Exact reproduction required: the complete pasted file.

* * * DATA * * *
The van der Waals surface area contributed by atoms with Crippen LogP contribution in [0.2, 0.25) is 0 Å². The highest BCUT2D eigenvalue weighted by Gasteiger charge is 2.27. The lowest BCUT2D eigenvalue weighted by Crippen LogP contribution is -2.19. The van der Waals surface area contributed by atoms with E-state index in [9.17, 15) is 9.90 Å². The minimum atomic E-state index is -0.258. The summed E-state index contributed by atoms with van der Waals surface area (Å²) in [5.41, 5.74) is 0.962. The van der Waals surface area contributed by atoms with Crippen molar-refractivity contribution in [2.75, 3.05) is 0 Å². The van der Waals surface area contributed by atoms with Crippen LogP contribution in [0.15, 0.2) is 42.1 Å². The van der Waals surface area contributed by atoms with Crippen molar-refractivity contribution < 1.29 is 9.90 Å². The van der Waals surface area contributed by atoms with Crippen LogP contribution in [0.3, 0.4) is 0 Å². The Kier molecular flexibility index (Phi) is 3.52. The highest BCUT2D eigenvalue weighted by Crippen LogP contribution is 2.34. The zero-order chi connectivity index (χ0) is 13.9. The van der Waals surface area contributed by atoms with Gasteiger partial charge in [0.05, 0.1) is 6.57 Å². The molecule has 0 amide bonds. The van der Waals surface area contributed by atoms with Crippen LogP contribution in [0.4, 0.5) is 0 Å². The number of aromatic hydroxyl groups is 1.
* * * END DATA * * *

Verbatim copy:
The van der Waals surface area contributed by atoms with Crippen LogP contribution in [0.2, 0.25) is 0 Å². The highest BCUT2D eigenvalue weighted by Gasteiger charge is 2.27. The lowest BCUT2D eigenvalue weighted by Crippen LogP contribution is -2.19. The van der Waals surface area contributed by atoms with E-state index in [9.17, 15) is 9.90 Å². The minimum atomic E-state index is -0.258. The summed E-state index contributed by atoms with van der Waals surface area (Å²) in [5.41, 5.74) is 0.962. The van der Waals surface area contributed by atoms with Crippen molar-refractivity contribution in [2.75, 3.05) is 0 Å². The van der Waals surface area contributed by atoms with Crippen LogP contribution in [0.15, 0.2) is 42.1 Å². The van der Waals surface area contributed by atoms with Crippen molar-refractivity contribution < 1.29 is 9.90 Å². The van der Waals surface area contributed by atoms with Crippen LogP contribution in [0.3, 0.4) is 0 Å². The Kier molecular flexibility index (Phi) is 3.52. The highest BCUT2D eigenvalue weighted by Crippen LogP contribution is 2.34. The zero-order chi connectivity index (χ0) is 13.9. The van der Waals surface area contributed by atoms with Gasteiger partial charge in [0.05, 0.1) is 6.57 Å². The molecule has 0 amide bonds. The van der Waals surface area contributed by atoms with Crippen LogP contribution in [0.4, 0.5) is 0 Å². The number of aromatic hydroxyl groups is 1.